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Free Range Colombia – Day 15: With a British Accent

Bwop. Ooo-eee-ooh. Errr-whhrrrr-yoooo.

The sounds of melodic birds woke us up around seven. The jungle cacophony is real – and loud. The timing was right for Elise to do some yoga in the cabin loft overlooking the morning river: Downward Facing Dog, Warrior Pose and Man Rowing Down Amazon.

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Afterward, a few turns of the wrist releases a steady trickle of cold water from the showerhead. Rain tanks up the hill power another of many morning, noon and night-time showers.

The Amazonian Ticuna Culture

One of our two journeys this day was a trip to El Vergel, population 300, down the river just 15 minutes by powered canoe. El Vergel was a special village on our trip, being Diego’s focus of numerous indigenous projects and a nearby community where the town continues to maintain their Ticuna tribal heritage that influences a large portion of this part of the Colombian Amazon. There we met some of their people and learned about how they maintain the Ticuna beliefs and traditions.

 

 

Read with a British accent:

Although it’s not near shopping, restaurants, theatres or sporting venues, the Amazonian villagers go about their lives in much the same way we do – albeit with less electricity, more insects and a jungle that can provide basically everything they need to survive. 

Schoolrooms are full of learned children eager to either continue to build their community as an adult, or travel to the city to become nurses, business-folk or other such professionals.

The river provides an ever-present and affordable means of transportation between the town of Puerto Nariño and the city of Leticia, where services such as hospitals, clothing, non-native foods and night-life can be found.

 

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Diego Samper, founder of Calanoa, anthropologist and photographer of numerous indigenous Colombian projects captures a moment with a younger member of the Ticuna village.

 

The people are extremely kind and open to guests who take genuine interest in their experiences. After telling important stories of their history through a series of dances under the roof of the small, community hut, the children present a few authentic handmade gifts such as woven goods and wood carvings. The currency provides school supplies to the village children.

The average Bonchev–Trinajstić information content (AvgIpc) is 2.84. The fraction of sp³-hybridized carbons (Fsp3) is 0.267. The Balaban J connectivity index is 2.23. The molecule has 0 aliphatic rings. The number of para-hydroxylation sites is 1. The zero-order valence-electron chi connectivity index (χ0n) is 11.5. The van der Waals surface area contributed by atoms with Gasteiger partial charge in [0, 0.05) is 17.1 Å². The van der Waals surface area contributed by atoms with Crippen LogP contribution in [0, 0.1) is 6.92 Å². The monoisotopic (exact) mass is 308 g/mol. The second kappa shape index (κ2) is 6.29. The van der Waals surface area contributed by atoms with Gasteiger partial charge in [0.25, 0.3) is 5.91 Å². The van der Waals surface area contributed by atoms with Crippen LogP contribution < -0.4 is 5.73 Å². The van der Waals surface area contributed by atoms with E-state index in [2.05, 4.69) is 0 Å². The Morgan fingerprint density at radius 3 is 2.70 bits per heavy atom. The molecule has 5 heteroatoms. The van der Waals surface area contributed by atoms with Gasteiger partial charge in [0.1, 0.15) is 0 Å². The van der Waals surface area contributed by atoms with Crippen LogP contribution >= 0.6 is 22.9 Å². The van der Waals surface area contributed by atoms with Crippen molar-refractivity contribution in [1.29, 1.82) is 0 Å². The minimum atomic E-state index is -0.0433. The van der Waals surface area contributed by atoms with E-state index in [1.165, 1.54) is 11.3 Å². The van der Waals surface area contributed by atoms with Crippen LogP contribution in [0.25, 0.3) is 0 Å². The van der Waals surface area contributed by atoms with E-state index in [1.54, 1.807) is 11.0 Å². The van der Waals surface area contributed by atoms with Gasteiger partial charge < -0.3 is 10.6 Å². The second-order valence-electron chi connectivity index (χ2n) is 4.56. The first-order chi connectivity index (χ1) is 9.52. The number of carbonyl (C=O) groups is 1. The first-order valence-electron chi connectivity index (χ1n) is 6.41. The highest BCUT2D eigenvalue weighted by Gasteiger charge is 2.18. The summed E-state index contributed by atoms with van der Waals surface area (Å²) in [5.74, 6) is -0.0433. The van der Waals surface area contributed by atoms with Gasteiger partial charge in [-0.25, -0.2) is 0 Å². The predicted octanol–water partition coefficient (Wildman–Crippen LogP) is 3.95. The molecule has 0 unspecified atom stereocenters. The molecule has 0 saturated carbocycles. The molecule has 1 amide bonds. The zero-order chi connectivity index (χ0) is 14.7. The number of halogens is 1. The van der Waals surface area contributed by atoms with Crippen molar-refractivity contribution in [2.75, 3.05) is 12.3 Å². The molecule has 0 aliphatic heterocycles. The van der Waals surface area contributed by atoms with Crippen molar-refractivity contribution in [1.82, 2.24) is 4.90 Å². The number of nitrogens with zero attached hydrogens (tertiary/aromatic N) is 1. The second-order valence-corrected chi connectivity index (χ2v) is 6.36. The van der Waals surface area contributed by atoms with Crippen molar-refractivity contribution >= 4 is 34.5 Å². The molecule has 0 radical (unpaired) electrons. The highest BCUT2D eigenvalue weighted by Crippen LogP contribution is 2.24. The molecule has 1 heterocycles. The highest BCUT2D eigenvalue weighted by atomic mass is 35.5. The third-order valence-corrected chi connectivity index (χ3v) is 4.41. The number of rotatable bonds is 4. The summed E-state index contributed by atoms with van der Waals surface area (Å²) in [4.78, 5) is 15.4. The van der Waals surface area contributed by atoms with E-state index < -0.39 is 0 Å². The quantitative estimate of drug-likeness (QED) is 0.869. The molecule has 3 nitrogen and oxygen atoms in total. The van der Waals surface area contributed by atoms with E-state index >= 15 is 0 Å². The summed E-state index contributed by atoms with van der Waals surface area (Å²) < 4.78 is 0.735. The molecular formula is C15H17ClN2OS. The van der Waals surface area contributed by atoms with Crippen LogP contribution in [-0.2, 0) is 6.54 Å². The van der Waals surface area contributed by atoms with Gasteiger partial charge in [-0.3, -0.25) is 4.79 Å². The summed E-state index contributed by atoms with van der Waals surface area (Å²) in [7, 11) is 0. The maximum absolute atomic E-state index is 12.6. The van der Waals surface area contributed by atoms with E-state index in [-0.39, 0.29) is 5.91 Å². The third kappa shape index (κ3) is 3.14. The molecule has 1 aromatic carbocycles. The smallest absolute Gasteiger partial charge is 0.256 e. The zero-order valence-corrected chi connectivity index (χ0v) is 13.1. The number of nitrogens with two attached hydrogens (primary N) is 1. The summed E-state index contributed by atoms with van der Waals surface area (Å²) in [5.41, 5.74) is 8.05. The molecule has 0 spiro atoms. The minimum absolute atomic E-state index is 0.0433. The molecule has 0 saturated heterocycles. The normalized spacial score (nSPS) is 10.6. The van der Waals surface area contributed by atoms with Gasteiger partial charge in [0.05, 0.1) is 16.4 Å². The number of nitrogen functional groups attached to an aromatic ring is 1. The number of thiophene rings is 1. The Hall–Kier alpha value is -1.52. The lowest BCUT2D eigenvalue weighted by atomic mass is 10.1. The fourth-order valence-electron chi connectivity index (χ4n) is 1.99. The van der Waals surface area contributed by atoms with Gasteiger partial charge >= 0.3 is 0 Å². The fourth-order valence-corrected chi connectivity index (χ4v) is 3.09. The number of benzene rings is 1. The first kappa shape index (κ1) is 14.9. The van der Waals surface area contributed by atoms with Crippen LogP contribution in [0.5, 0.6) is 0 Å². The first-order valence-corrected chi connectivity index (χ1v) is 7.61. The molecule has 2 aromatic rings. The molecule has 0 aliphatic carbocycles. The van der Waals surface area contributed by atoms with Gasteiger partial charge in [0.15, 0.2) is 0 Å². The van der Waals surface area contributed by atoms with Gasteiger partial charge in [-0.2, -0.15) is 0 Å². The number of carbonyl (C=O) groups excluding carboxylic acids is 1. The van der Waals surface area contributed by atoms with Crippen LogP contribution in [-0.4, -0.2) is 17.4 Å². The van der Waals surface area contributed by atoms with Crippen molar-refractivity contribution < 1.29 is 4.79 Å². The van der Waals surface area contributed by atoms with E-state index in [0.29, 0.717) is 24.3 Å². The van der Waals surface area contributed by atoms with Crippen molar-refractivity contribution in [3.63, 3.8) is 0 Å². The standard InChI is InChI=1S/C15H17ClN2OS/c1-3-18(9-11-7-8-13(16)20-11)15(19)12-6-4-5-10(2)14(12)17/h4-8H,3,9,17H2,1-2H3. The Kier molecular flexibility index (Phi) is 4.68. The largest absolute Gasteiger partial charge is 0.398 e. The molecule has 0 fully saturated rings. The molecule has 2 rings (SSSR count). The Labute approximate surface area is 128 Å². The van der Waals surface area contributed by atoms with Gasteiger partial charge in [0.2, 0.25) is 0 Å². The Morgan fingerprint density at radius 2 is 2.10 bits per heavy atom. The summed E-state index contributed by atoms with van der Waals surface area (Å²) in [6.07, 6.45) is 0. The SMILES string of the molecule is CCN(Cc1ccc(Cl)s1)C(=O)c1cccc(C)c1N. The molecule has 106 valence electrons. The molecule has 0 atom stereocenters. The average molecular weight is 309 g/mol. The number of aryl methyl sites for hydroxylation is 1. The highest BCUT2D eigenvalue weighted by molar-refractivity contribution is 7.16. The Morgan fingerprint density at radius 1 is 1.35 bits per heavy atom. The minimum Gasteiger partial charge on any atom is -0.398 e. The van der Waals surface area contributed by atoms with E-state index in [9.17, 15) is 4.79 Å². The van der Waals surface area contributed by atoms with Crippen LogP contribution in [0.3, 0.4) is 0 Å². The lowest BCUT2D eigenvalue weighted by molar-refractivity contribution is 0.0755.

A Return Performance

We were more interested in the musical bamboo instruments, and convinced them to sell a Ticuna flute for a few pesos. They were happy to oblige, presumably because there is a lot more bamboo in the jungle.

Most importantly, Elise was able to meet the children and sing a song for them in preparation for a more substantial music workshop she will soon facilitate.

 

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Because few other river communities have so tightly held onto their cultural heritage, our next trip to the adjacent river village of Macedonia, population 900, was underwhelming in part because most of the communal hut was filled with an audience of fanny-packed tourists from a nearby 100-room jungle hotel. There, the Macdonians performed Ticuna dances similar to those in El Vergel – while being an entirely Evangelical community.

 

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Tourist from the nearby 100 room hotel poses with Macedonian “tribal” performers at a largely promotional gathering while others browse the surrounding souvenir tables.

 

Freshwater Dolphin Spotting

The end of the day put us on the Peruvian side of the river for a few hours looking for freshwater dolphins. We saw those, yes, but we also began to understand the size and scope of the Amazon River. Even with it at its lowest, it is immense – in power and ability to control all life in the jungle.

 

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Elise with married fellow travelers Michael and Iliana (of Germany and Colombia) on the river

 

The Amazon River acts as a road, provider of food and destroyer of land. In the 100’ difference between the high and low crests, it moves mountains of dirt and sand across a continent, creating islands and forming seasons along the tributaries that reach for hundreds of miles into the river basin. When full, the water can be three miles wide with impossible currents. At the end of dry season, it is still a massive sea of calm water that seemingly moves only when an oar pushes it away.

As we looked out from our canoe at the jumping dolphins, they seemed so small in the endless water – only one of millions of living things that depend on the Amazon to survive. We looked forward to sleeping beside it for a few more nights.

 

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River Sunset #2

 

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Having traveled extensively in the past with an artist and educator schedule, I now spend my non-travel, non-working hours trying to sleep between feedings and poopings. As we inevitably write more about traveling with children, we'd love to read your comments about how you create the perfect comfort/adventure balancing act. Thanks for reading!

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